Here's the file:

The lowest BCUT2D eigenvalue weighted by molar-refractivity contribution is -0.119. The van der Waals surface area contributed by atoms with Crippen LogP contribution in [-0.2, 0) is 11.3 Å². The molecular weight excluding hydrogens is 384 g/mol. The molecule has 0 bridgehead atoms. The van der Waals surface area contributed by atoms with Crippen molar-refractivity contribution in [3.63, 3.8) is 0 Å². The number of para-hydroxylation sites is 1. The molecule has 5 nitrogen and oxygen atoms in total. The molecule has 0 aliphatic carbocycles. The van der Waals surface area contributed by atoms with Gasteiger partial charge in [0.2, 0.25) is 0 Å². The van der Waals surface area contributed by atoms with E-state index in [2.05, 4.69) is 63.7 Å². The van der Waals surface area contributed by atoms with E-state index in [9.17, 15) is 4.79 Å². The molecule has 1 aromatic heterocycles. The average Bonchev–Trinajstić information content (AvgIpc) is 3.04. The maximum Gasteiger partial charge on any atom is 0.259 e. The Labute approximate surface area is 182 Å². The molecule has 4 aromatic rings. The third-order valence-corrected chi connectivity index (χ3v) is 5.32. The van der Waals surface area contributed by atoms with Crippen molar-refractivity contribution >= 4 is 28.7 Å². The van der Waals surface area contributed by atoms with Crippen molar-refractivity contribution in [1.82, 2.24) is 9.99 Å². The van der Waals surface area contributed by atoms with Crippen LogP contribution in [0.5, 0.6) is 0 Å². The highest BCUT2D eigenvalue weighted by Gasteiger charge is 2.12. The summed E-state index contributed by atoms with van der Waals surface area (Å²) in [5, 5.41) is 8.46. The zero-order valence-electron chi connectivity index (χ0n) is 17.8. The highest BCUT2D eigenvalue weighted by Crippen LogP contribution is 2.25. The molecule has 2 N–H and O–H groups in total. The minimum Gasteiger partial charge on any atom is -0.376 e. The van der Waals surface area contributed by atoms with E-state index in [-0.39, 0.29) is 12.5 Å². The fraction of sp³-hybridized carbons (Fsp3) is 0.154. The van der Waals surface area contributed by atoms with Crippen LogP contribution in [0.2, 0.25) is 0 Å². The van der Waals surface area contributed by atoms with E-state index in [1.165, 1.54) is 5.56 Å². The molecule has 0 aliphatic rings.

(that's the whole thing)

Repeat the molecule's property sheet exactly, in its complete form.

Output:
The lowest BCUT2D eigenvalue weighted by molar-refractivity contribution is -0.119. The van der Waals surface area contributed by atoms with Crippen LogP contribution in [-0.2, 0) is 11.3 Å². The molecular weight excluding hydrogens is 384 g/mol. The molecule has 0 bridgehead atoms. The van der Waals surface area contributed by atoms with Crippen molar-refractivity contribution in [3.63, 3.8) is 0 Å². The number of para-hydroxylation sites is 1. The molecule has 5 nitrogen and oxygen atoms in total. The molecule has 0 aliphatic carbocycles. The van der Waals surface area contributed by atoms with Gasteiger partial charge in [0.2, 0.25) is 0 Å². The van der Waals surface area contributed by atoms with E-state index in [2.05, 4.69) is 63.7 Å². The van der Waals surface area contributed by atoms with E-state index in [9.17, 15) is 4.79 Å². The molecule has 1 aromatic heterocycles. The average Bonchev–Trinajstić information content (AvgIpc) is 3.04. The maximum Gasteiger partial charge on any atom is 0.259 e. The Labute approximate surface area is 182 Å². The molecule has 4 aromatic rings. The third-order valence-corrected chi connectivity index (χ3v) is 5.32. The van der Waals surface area contributed by atoms with Crippen molar-refractivity contribution >= 4 is 28.7 Å². The van der Waals surface area contributed by atoms with Crippen molar-refractivity contribution in [1.82, 2.24) is 9.99 Å². The van der Waals surface area contributed by atoms with Crippen LogP contribution in [0.5, 0.6) is 0 Å². The highest BCUT2D eigenvalue weighted by Gasteiger charge is 2.12. The summed E-state index contributed by atoms with van der Waals surface area (Å²) in [5, 5.41) is 8.46. The zero-order valence-electron chi connectivity index (χ0n) is 17.8. The highest BCUT2D eigenvalue weighted by Crippen LogP contribution is 2.25. The molecule has 2 N–H and O–H groups in total. The minimum Gasteiger partial charge on any atom is -0.376 e. The van der Waals surface area contributed by atoms with E-state index in [-0.39, 0.29) is 12.5 Å². The fraction of sp³-hybridized carbons (Fsp3) is 0.154. The van der Waals surface area contributed by atoms with Crippen LogP contribution in [0.2, 0.25) is 0 Å². The van der Waals surface area contributed by atoms with E-state index in [1.165, 1.54) is 5.56 Å². The molecule has 0 aliphatic rings.